MR ODENDAL: Yes.

MR VALLY: I need to ask you, were you given certain specifications? I need, for example, a product to introduce into a cap of the ANC, which I want to produce at in fact, for example, foodworths, were you given such specifications?

MR ODENDAL: No, I was just asked to compile a list and to produce a number of these organisms in the freeze-dried form so that it could be kept in stock in Dr Immelmann’s fridge in his walk-in safe for - and he would distribute it for his own purposes, whatever the case may be, for the filtration experiments or for utilisation by some other people.

MR VALLY: Were you told what is the most effective toxin to be used in whatever circumstances, were you ever given instructions of that sort?

MR ODENDAL: No, I had to produce a potpourri of products and they made their own choices.

MR VALLY: And the potpourri was of your own volition, or were you given directions as to what should be part of the potpourri?

MR ODENDAL: I had a list of organisms, you know, from international literature which gave me guidelines on the organisms which would be the most pathogenic. I went according to those instructions.

MR VALLY: So you took what the world community said were the most ...(intervention)

MR ODENDAL: Potent organisms that could be used in the event of biological warfare, yes.

MR VALLY: And then went and produced those.

MR ODENDAL: Yes.

MR VALLY: What in fact did any of these items have on the environment, for example? Let's talk about Anthrax.

MR ODENDAL: Well, I think Anthrax, it would be grossly irresponsible if you use Anthrax in your own country, because you will contaminate the soil and the environment for a least 70 years.

MR VALLY: So for 70 years it would be highly dangerous for any living creature to be in that area?

MR ODENDAL: Yes. Well, the experiments that I have been performed so far indicate that, you know, this is the maximum time that, but probably it can be a bit longer, but 70 years is the experimental time which has been quoted in the literature.

MR VALLY: In fact when British experiments in ...(intervention)

MR ODENDAL: Green old Ireland.

MR VALLY: They had to abandon the island for many years.

MR ODENDAL: Yes.

MR VALLY: You were aware of this?

MR ODENDAL: Yes.

CHAIRPERSON: Did you think that this was being produced for use on neighbouring territories, because you say it would have been very senseless for it to be produced for one's own country?

MR ODENDAL: I think the quantities that we produced of Anthrax spores were so small that you cannot really, you know, it was incomprehensible for me to realise that this could have been used in a warfare situation, because you need many spores, especially if you want to rely on the inhalation method of inactivating your enemy. You'd have to rely on the inhalation of the spores, and therefore you'd need tons of spores, and we only produced, I think, limited quantities.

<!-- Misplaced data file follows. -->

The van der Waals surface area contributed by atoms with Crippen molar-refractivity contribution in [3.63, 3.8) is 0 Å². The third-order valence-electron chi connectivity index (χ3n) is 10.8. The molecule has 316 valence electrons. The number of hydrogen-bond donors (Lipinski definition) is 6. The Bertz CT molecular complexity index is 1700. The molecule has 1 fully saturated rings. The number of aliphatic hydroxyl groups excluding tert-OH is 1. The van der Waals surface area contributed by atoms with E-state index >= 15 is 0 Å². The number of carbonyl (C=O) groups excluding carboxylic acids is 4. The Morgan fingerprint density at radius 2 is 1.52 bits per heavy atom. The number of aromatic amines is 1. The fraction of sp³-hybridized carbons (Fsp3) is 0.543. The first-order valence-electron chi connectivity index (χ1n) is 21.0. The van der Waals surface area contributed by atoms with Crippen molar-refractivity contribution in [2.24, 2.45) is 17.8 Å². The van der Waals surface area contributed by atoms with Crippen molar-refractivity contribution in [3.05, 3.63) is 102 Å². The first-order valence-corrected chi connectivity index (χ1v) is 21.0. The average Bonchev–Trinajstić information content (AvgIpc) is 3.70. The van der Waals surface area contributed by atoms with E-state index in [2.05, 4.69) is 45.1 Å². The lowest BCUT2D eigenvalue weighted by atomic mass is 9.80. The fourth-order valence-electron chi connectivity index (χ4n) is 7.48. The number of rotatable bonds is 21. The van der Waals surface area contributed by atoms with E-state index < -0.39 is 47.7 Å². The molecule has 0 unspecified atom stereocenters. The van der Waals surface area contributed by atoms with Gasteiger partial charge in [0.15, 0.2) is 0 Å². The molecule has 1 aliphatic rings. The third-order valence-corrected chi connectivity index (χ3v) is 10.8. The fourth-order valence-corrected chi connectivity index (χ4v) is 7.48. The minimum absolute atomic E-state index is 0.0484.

CHAIRPERSON: Maybe whilst I still have you, Dr Odendal, just so I don't forget, you see, I see that all of this work was produced by you towards the end of ...(intervention)

MR VALLY: Sorry, Chairperson, I've just been asked if we could just stop at this point. It's moving towards aspects of - which involve serious proliferation and I think we just, we need to consult on our side.

CHAIRPERSON: Yes. Well I don't know if there has been any basis that has been laid for, certainly the question that I am going to be asking. I'm not going to be asking about - I'm going to be asking about cholera. Can I just get an indication from the principals if I'm going to be asking the questions on cholera that have been heard, whether that is going to be traversing. Mike seems to say, you know, I can go ahead.

You see, Dr Odendal, most of the substance is cultures that you talk about. You produced towards the end of 1989, during '89, on the list, at least sitting on the list, all the cholera. I've seen that one was, you know, had a date in September in 1989. Do you agree?

MR ODENDAL: I think what one should also realise is that I produced these organisms and in a freeze-dried form they can stay alive for many months, and even perhaps years,

CHAIRPERSON: Yes.

MR ODENDAL: So it could have happened that I could have produced those organisms in 1988 for instance, and they were only distributed in 1989.

CHAIRPERSON: Yes. Okay, let's talk distribution. It seems to me, if you look at these dates where those distribution dates or where those dates relevant to the day on which you released them to whoever was placing an order for them. What does the dates signify here?

MR ODENDAL: No, the dates - I did not know when these cultures were handed out by whom, to whom. I assume it must have been Dr Immelman that handed them out to someone who came and collected it, but there is no connection with the distribution date the preparation date of the organisms.

CHAIRPERSON: Well, at list, it says in one column it says "datum gelewer". What does that mean?

MR ODENDAL: That I would understand, would mean to me this was given to an operative or someone, or an agent or someone that came and collected it.

CHAIRPERSON: Yes.

MR ODENDAL: That's what it would mean to me.

CHAIRPERSON: Yes the point that I am making is that you are talking about 1989. These toxic substances are being delivered as you say, possible to agents, in 1989, and all your understanding had been that this would have been in furtherance of a war situation. Do you agree?

MR ODENDAL: I assume so, yes.

CHAIRPERSON: Yes, now in 1989 there hardly was any war that was being fought by the South African Defence Force, do you agree?

MR ODENDAL: Well, Mr Chairman, you've got a good recollection,

CHAIRPERSON: If anything, there was a peace process in Namibia where the South Africans had been involved in a war that have even taken them to Angola. Do you realise that?

MR ODENDAL: Yes, that's true.

CHAIRPERSON: 1989 we're actually talking elections in Namibia. Do you realise that?